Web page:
Unless your band is performing at a very high-level venue, you are usually lucky to get a brief line check – you jump on stage, plug into the sound system for the first time at the start of your set, and the sound person give you a thumbs-up that he has a signal from you – before you start to play, let alone a full sound check.
So if you don’t get that thumbs-up, your band starts losing time from your set while you and the engineer try to figure out the problem in your signal chain! While you can’t always prevent an issue caused by sudden gear failure, you can avoid issues caused by misconnections…
1. Get a roll of black gaffer tape. This looks like duct tape, but the glue it uses is less intense and designed to leave less residue. It’s used for many temporary purposes on stage, such as taping down cables to reduce the chance of tripping.
2. Use bits of the gaffer tape to cover over every input & output jack on your gear that should NOT be used by you or by the sound person!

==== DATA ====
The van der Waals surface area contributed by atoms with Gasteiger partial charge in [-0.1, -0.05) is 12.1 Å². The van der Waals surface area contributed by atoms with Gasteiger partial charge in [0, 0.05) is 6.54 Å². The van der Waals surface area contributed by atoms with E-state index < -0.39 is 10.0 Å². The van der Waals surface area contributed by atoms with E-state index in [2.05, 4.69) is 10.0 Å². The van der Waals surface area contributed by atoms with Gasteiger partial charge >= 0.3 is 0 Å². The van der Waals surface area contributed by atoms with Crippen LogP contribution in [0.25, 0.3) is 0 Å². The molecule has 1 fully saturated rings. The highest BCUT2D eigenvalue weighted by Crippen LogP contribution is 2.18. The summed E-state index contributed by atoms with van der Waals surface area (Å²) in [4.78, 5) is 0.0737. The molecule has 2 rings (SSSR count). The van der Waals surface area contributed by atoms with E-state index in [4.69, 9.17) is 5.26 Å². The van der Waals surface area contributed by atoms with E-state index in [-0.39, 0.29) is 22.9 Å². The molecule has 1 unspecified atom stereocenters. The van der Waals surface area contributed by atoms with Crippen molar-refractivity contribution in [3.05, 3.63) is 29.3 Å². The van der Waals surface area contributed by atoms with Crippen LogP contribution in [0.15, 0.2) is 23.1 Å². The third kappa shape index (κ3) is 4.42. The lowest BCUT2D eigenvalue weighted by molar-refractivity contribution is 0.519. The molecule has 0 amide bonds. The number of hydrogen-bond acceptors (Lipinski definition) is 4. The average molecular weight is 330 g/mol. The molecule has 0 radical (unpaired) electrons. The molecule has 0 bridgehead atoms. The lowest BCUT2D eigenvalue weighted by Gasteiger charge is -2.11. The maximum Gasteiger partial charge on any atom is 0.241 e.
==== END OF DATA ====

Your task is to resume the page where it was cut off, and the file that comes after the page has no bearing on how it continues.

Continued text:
This may sound silly, but look at the back panel of this two-channel Fishman amp:
Of the three XLR and seven 1/4″ jacks present, for this gig I only want two available: the post-effects both-channels mix DI out XLR to send my signal to the PA, and the 1/4″ tuner out jack to go to my tuning pedal (the instrument input jacks for each channel are on the amp’s front panel).
Now imagine you’ve just dragged everything onstage in the semi-dark between sets and are connecting your gear to the amp while the sound person is running around with XLR cables hooking everyone’s amp or DI box into the PA snake. You tell them “there’s a DI out on the back of my amp”… and they have a 66% chance of choosing the wrong one if all are available.
Then you reach around and feel for the jack to connect your tuning pedal… and even knowing the layout you have a 66% chance of choosing the wrong one.
I’ve had BOTH of these misconnections happen at a gig before I started blocking off all unnecessary jacks. If you don’t keep all of your effects pedals hooked up on a pedal board, also tape off any extra jacks on them that you don’t want to use by mistake (e.g., if one jack is for mono signal use, tape over the 2nd one that’s only for stereo use).
[A tip of the hat to harpist/storyteller Deborah Henson-Conant, who taught me this trick at a workshop!]